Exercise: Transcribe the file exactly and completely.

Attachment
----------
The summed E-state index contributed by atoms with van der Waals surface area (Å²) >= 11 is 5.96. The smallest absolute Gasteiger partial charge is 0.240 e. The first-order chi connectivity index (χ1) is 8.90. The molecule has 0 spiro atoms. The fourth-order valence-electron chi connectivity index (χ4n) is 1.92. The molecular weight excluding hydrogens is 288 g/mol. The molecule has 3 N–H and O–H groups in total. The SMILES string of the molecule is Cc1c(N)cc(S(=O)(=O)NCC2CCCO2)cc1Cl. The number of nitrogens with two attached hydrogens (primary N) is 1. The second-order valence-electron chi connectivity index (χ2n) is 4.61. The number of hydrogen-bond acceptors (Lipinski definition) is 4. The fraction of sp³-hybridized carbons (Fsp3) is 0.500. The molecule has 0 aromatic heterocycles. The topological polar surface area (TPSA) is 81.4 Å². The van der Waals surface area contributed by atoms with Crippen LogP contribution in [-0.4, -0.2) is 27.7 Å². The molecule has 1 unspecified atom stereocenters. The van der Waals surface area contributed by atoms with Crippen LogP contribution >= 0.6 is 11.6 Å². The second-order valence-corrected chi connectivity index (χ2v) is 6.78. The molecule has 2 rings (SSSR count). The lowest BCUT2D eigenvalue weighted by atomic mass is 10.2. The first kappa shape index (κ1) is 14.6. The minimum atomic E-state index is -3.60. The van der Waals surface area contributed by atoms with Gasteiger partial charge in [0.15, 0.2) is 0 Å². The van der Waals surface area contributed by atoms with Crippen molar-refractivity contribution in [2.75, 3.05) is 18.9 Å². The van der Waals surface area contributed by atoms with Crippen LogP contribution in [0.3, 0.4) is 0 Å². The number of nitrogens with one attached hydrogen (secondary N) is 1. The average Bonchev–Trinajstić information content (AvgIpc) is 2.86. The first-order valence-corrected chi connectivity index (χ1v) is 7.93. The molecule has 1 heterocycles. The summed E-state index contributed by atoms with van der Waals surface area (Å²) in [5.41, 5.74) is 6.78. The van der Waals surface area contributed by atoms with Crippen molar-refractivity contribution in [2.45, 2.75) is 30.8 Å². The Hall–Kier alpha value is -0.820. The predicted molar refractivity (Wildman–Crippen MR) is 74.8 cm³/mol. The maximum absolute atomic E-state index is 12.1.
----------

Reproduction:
The summed E-state index contributed by atoms with van der Waals surface area (Å²) >= 11 is 5.96. The smallest absolute Gasteiger partial charge is 0.240 e. The first-order chi connectivity index (χ1) is 8.90. The molecule has 0 spiro atoms. The fourth-order valence-electron chi connectivity index (χ4n) is 1.92. The molecular weight excluding hydrogens is 288 g/mol. The molecule has 3 N–H and O–H groups in total. The SMILES string of the molecule is Cc1c(N)cc(S(=O)(=O)NCC2CCCO2)cc1Cl. The number of nitrogens with two attached hydrogens (primary N) is 1. The second-order valence-electron chi connectivity index (χ2n) is 4.61. The number of hydrogen-bond acceptors (Lipinski definition) is 4. The fraction of sp³-hybridized carbons (Fsp3) is 0.500. The molecule has 0 aromatic heterocycles. The topological polar surface area (TPSA) is 81.4 Å². The van der Waals surface area contributed by atoms with Crippen LogP contribution in [-0.4, -0.2) is 27.7 Å². The molecule has 1 unspecified atom stereocenters. The van der Waals surface area contributed by atoms with Crippen LogP contribution >= 0.6 is 11.6 Å². The second-order valence-corrected chi connectivity index (χ2v) is 6.78. The molecule has 2 rings (SSSR count). The lowest BCUT2D eigenvalue weighted by atomic mass is 10.2. The first kappa shape index (κ1) is 14.6. The minimum atomic E-state index is -3.60. The van der Waals surface area contributed by atoms with Gasteiger partial charge in [0.15, 0.2) is 0 Å². The van der Waals surface area contributed by atoms with Crippen molar-refractivity contribution in [2.75, 3.05) is 18.9 Å². The van der Waals surface area contributed by atoms with Crippen LogP contribution in [0.3, 0.4) is 0 Å². The number of nitrogens with one attached hydrogen (secondary N) is 1. The average Bonchev–Trinajstić information content (AvgIpc) is 2.86. The first-order valence-corrected chi connectivity index (χ1v) is 7.93. The molecule has 1 heterocycles. The summed E-state index contributed by atoms with van der Waals surface area (Å²) in [5.41, 5.74) is 6.78. The van der Waals surface area contributed by atoms with Crippen molar-refractivity contribution in [2.45, 2.75) is 30.8 Å². The Hall–Kier alpha value is -0.820. The predicted molar refractivity (Wildman–Crippen MR) is 74.8 cm³/mol. The maximum absolute atomic E-state index is 12.1.